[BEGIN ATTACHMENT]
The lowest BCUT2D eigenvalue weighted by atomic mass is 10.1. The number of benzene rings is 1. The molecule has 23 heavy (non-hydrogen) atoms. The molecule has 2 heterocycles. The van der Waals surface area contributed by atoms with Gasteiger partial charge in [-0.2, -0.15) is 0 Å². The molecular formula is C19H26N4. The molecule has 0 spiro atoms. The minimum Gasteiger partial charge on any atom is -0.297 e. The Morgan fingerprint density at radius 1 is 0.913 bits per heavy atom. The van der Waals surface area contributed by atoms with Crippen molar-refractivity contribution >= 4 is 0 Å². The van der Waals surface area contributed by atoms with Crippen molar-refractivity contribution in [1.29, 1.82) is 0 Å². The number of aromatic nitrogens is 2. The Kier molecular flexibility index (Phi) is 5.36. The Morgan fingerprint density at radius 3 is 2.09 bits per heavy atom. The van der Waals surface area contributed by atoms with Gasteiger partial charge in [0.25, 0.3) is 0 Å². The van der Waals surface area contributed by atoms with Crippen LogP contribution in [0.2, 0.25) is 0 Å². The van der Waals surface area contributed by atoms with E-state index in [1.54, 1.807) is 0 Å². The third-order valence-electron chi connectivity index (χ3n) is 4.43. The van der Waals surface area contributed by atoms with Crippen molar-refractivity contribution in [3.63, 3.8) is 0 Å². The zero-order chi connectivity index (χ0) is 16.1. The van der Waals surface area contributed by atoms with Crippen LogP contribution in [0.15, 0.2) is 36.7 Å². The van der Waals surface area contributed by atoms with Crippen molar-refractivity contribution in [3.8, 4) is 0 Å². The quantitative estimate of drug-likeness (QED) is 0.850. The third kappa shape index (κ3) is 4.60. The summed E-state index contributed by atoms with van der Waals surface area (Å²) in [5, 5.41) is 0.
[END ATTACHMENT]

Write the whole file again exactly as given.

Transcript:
The lowest BCUT2D eigenvalue weighted by atomic mass is 10.1. The number of benzene rings is 1. The molecule has 23 heavy (non-hydrogen) atoms. The molecule has 2 heterocycles. The van der Waals surface area contributed by atoms with Gasteiger partial charge in [-0.2, -0.15) is 0 Å². The molecular formula is C19H26N4. The molecule has 0 spiro atoms. The minimum Gasteiger partial charge on any atom is -0.297 e. The Morgan fingerprint density at radius 1 is 0.913 bits per heavy atom. The van der Waals surface area contributed by atoms with Crippen molar-refractivity contribution >= 4 is 0 Å². The van der Waals surface area contributed by atoms with Crippen molar-refractivity contribution in [1.29, 1.82) is 0 Å². The number of aromatic nitrogens is 2. The Kier molecular flexibility index (Phi) is 5.36. The Morgan fingerprint density at radius 3 is 2.09 bits per heavy atom. The van der Waals surface area contributed by atoms with Gasteiger partial charge in [0.25, 0.3) is 0 Å². The van der Waals surface area contributed by atoms with Crippen LogP contribution in [0.2, 0.25) is 0 Å². The van der Waals surface area contributed by atoms with E-state index in [1.54, 1.807) is 0 Å². The third-order valence-electron chi connectivity index (χ3n) is 4.43. The van der Waals surface area contributed by atoms with Crippen molar-refractivity contribution in [3.63, 3.8) is 0 Å². The zero-order chi connectivity index (χ0) is 16.1. The van der Waals surface area contributed by atoms with Crippen LogP contribution in [0.15, 0.2) is 36.7 Å². The van der Waals surface area contributed by atoms with Crippen molar-refractivity contribution in [3.8, 4) is 0 Å². The quantitative estimate of drug-likeness (QED) is 0.850. The third kappa shape index (κ3) is 4.60. The summed E-state index contributed by atoms with van der Waals surface area (Å²) in [5, 5.41) is 0.